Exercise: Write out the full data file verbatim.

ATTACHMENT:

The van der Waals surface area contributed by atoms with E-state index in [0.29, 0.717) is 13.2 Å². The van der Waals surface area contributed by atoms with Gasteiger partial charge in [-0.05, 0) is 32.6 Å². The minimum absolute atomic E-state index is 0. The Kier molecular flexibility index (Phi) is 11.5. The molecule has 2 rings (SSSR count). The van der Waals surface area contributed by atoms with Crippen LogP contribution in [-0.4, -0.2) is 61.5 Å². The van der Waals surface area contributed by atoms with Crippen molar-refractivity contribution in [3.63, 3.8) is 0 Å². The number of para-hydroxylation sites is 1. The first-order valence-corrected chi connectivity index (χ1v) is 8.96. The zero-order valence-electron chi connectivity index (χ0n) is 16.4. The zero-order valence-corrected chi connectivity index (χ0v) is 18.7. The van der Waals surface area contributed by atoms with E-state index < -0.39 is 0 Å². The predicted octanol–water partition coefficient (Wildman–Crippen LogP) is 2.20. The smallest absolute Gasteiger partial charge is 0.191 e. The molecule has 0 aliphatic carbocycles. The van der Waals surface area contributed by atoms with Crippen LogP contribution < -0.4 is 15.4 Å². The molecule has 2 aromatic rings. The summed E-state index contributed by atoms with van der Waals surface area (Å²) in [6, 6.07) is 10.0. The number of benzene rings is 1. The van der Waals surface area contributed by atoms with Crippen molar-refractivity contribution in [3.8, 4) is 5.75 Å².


The van der Waals surface area contributed by atoms with E-state index in [0.29, 0.717) is 13.2 Å². The van der Waals surface area contributed by atoms with Gasteiger partial charge in [-0.05, 0) is 32.6 Å². The minimum absolute atomic E-state index is 0. The Kier molecular flexibility index (Phi) is 11.5. The molecule has 2 rings (SSSR count). The van der Waals surface area contributed by atoms with Crippen LogP contribution in [-0.4, -0.2) is 61.5 Å². The van der Waals surface area contributed by atoms with Crippen molar-refractivity contribution in [3.63, 3.8) is 0 Å². The number of para-hydroxylation sites is 1. The first-order valence-corrected chi connectivity index (χ1v) is 8.96. The zero-order valence-electron chi connectivity index (χ0n) is 16.4. The zero-order valence-corrected chi connectivity index (χ0v) is 18.7. The van der Waals surface area contributed by atoms with E-state index < -0.39 is 0 Å². The predicted octanol–water partition coefficient (Wildman–Crippen LogP) is 2.20. The smallest absolute Gasteiger partial charge is 0.191 e. The molecule has 0 aliphatic carbocycles. The van der Waals surface area contributed by atoms with Crippen LogP contribution < -0.4 is 15.4 Å². The molecule has 2 aromatic rings. The summed E-state index contributed by atoms with van der Waals surface area (Å²) in [6, 6.07) is 10.0. The number of benzene rings is 1. The van der Waals surface area contributed by atoms with Crippen molar-refractivity contribution in [3.8, 4) is 5.75 Å².